A federal district court blocked implementation of the modified October-November congressional schedule in Daughter of Love v Blanco. The legislature then went back to the old partisan nomination system for congressional elections. It appears to be a way to get back to October elections.

    But it had other complications. For example, it required use of a lockout switch to prevent voters from voting in the wrong congressional primary, while allowing to vote in other races. Physical limitations of the lockout switch almost resulted in new laws not permitting the Libertarians to nominate anyone. Louisiana also uses conditional ballots for overseas voters for the runoff. Depending on which party and how many candidates were running, a voter might get a 1st Primary ballot, a 2nd Primary ballot, and a general election ballot.

    If there was one Democrat running, the whole election would be cancelled.
    If there were two Democrats running, Democrat voters would get a 1st Primary ballot.
    If there were three or more Democrats running, Democrat voters would get a 1st Primary ballot, and a conditional 2nd primary ballot, where they could rank all the candidates.
    If there were two Democrats and 1 Republican, Democrats would get a 1st Primary ballot, and a conditional general election ballot where they could rank all 3 potential candidates.

    Under the Open Primary, all military voters can simply be given a conditional ballot with all candidates on it for the runoff.

    And voters did not like being excluded from voting, especially since they were permitted to vote in all other elections for other offices.

    One Senator related a story about his wife voting in a partisan primary. We’ll call the senator Jean Deaux. Mrs. Deaux arrived at the polling place and was politely shown to a voting machine, where the names were unfamiliar. As it turns out, while Senator Deaux is a Republican, his wife is Democrat. The election judge explained it was a Republican ballot. Mrs. Deaux, while a lady, in no uncertain terms told him that if she was a Republican, where he might go. The election judge checked the election roll, apologized profusely, and ushered her to a Democratic voting machine. Asked about the original machine, she was told that they would take the next Republican to that machine and let him finish voting.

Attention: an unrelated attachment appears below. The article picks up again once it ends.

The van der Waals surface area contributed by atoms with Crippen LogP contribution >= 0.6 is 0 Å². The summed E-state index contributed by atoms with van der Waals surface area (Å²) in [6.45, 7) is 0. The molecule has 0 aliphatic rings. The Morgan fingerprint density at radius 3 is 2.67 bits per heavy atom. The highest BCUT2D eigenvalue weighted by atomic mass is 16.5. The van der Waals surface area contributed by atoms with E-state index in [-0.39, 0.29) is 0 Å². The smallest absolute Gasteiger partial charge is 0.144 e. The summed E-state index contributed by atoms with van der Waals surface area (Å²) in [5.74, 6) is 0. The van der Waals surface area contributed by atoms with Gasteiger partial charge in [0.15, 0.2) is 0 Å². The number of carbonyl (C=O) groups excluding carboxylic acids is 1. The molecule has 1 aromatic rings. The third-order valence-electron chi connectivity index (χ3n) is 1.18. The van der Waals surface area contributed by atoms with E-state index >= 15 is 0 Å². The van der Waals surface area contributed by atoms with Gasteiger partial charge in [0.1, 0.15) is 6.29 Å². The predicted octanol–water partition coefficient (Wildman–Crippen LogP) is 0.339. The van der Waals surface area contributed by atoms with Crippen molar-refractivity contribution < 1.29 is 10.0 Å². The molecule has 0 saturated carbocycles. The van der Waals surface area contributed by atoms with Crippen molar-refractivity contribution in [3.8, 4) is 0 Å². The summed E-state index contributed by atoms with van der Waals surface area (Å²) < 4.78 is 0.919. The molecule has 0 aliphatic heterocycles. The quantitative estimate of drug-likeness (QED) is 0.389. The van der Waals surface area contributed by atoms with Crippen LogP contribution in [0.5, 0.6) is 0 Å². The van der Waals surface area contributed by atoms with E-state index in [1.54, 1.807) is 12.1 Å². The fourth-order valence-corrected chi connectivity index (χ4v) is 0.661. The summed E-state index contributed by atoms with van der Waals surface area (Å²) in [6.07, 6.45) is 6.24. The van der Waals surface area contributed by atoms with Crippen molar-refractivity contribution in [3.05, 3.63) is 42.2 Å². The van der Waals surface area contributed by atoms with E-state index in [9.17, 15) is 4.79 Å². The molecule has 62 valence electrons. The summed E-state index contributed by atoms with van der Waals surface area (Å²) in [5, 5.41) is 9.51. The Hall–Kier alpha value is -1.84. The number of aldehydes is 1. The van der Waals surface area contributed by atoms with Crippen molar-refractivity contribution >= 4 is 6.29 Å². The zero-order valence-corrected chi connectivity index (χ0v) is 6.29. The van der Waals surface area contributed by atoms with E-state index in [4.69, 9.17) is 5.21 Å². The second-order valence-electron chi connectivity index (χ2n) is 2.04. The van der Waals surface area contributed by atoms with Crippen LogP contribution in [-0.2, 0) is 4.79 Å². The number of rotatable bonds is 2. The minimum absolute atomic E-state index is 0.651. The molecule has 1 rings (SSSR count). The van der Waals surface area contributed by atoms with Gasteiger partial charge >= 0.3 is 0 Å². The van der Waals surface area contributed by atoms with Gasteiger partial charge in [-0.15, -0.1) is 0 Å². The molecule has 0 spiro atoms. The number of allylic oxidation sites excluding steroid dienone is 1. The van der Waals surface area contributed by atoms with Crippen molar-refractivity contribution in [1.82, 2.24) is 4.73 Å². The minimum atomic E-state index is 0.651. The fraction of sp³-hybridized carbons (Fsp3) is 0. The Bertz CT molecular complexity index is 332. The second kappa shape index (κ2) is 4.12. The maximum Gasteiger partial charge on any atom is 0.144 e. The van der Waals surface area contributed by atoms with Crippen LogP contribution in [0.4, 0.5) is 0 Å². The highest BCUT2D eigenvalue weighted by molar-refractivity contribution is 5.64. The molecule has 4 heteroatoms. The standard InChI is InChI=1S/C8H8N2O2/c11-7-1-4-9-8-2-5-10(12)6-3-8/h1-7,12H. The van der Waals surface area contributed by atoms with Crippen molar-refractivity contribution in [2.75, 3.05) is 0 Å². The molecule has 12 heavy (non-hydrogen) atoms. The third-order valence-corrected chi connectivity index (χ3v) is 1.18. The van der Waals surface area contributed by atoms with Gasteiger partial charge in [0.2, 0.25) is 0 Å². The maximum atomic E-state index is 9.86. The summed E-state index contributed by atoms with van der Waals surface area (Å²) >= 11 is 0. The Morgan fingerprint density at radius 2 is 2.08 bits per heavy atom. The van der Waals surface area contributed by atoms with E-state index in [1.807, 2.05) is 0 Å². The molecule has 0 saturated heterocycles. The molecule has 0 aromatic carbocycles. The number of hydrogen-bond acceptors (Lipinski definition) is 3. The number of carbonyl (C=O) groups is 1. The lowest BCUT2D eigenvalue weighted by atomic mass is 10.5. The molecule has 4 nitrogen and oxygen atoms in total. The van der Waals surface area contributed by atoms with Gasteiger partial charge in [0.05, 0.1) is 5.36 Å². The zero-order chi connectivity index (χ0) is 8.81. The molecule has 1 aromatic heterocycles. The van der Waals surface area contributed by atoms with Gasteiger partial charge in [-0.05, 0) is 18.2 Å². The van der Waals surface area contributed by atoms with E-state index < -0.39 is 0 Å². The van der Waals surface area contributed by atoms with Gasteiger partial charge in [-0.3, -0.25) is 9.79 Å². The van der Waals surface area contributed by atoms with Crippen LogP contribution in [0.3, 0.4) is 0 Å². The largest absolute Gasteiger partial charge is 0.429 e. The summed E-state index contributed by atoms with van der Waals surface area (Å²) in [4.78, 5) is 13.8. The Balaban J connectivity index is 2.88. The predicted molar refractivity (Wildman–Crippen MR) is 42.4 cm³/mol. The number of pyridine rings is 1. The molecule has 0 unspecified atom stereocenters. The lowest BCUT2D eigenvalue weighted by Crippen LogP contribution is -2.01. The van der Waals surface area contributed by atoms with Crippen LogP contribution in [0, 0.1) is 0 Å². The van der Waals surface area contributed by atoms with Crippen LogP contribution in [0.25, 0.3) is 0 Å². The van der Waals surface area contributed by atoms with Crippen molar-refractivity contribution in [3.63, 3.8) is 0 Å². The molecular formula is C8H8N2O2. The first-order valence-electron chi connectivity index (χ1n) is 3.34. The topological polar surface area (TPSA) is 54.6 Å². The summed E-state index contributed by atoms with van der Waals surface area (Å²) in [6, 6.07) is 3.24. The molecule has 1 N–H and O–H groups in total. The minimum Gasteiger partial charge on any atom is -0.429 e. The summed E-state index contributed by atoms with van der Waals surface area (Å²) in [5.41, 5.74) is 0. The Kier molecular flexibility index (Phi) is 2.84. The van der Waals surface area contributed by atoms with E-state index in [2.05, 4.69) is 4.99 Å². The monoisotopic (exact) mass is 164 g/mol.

In 2010, the legislature switched back to the Open Primary. Louisiana has very strict term limits, and a majority of the House were freshmen, and it appeared there was no institutional history for the change. They had all been elected in the Open Primary. They accepted the December runoff as simply a legal requirement. At most, there was a small concern that a December-elected representative would somehow lose seniority.

    The open primary could have been restored in 2010, except the law would not have gone into effect until after the candidates had filed for the partisan primaries under the old law.

  4. Jim Riley · · Reply

    #3 The Washington Grange wanted something like the blanket primary. Edwin Edwards wanted something like Democratic primary with runoff.

  5. Reed Ebarb · · Reply

    @ Richard. Thanks for the press. It’s nice to know that all the work we are doing in Louisiana isn’t going unnoticed. We have been working our butt off since April for this and its good to get some attention for it. Thanks again. –Reed Ebarb, Secretary of Libertarian Party of Louisiana

  6. […] 18, 2012 by Ben Jacobs Louisiana has six seats in the US House of Representatives. According to Ballot Access News, there will be Republican candidates running in all six districts, Libertarians running in five and […]

  7. #4,5 – wow, thanks for such a detailed response! I had no idea the history of Louisiana’s electoral system was so complicated. Thing would be so much simpler if they just let parties select candidates however they want, have a general election (with one candidate per party), and then in the event of no winner by majority, have a runoff.